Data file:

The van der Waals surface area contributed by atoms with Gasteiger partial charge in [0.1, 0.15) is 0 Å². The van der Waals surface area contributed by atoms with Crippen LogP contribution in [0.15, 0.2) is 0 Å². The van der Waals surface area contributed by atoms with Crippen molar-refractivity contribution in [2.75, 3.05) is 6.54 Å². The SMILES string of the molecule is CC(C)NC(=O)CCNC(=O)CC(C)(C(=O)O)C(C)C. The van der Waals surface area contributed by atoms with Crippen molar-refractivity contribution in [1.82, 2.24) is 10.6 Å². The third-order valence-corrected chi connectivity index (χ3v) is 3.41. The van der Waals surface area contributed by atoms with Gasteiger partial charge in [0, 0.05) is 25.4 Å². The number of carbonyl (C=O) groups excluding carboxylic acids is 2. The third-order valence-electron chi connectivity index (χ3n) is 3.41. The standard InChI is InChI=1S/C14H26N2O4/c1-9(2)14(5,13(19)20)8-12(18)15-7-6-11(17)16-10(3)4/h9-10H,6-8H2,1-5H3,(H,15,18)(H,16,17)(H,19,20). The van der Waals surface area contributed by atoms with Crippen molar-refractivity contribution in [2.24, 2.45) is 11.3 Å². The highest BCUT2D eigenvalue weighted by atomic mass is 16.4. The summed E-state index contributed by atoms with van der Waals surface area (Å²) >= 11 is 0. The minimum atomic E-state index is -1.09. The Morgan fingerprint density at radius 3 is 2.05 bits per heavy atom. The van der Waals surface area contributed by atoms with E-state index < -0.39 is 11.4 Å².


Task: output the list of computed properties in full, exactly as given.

The van der Waals surface area contributed by atoms with Gasteiger partial charge in [0.1, 0.15) is 0 Å². The van der Waals surface area contributed by atoms with Crippen LogP contribution in [0.15, 0.2) is 0 Å². The van der Waals surface area contributed by atoms with Crippen molar-refractivity contribution in [2.75, 3.05) is 6.54 Å². The SMILES string of the molecule is CC(C)NC(=O)CCNC(=O)CC(C)(C(=O)O)C(C)C. The van der Waals surface area contributed by atoms with Crippen molar-refractivity contribution in [1.82, 2.24) is 10.6 Å². The third-order valence-corrected chi connectivity index (χ3v) is 3.41. The van der Waals surface area contributed by atoms with Gasteiger partial charge in [0, 0.05) is 25.4 Å². The number of carbonyl (C=O) groups excluding carboxylic acids is 2. The third-order valence-electron chi connectivity index (χ3n) is 3.41. The standard InChI is InChI=1S/C14H26N2O4/c1-9(2)14(5,13(19)20)8-12(18)15-7-6-11(17)16-10(3)4/h9-10H,6-8H2,1-5H3,(H,15,18)(H,16,17)(H,19,20). The van der Waals surface area contributed by atoms with Crippen molar-refractivity contribution in [2.24, 2.45) is 11.3 Å². The highest BCUT2D eigenvalue weighted by atomic mass is 16.4. The summed E-state index contributed by atoms with van der Waals surface area (Å²) >= 11 is 0. The minimum atomic E-state index is -1.09. The Morgan fingerprint density at radius 3 is 2.05 bits per heavy atom. The van der Waals surface area contributed by atoms with E-state index < -0.39 is 11.4 Å².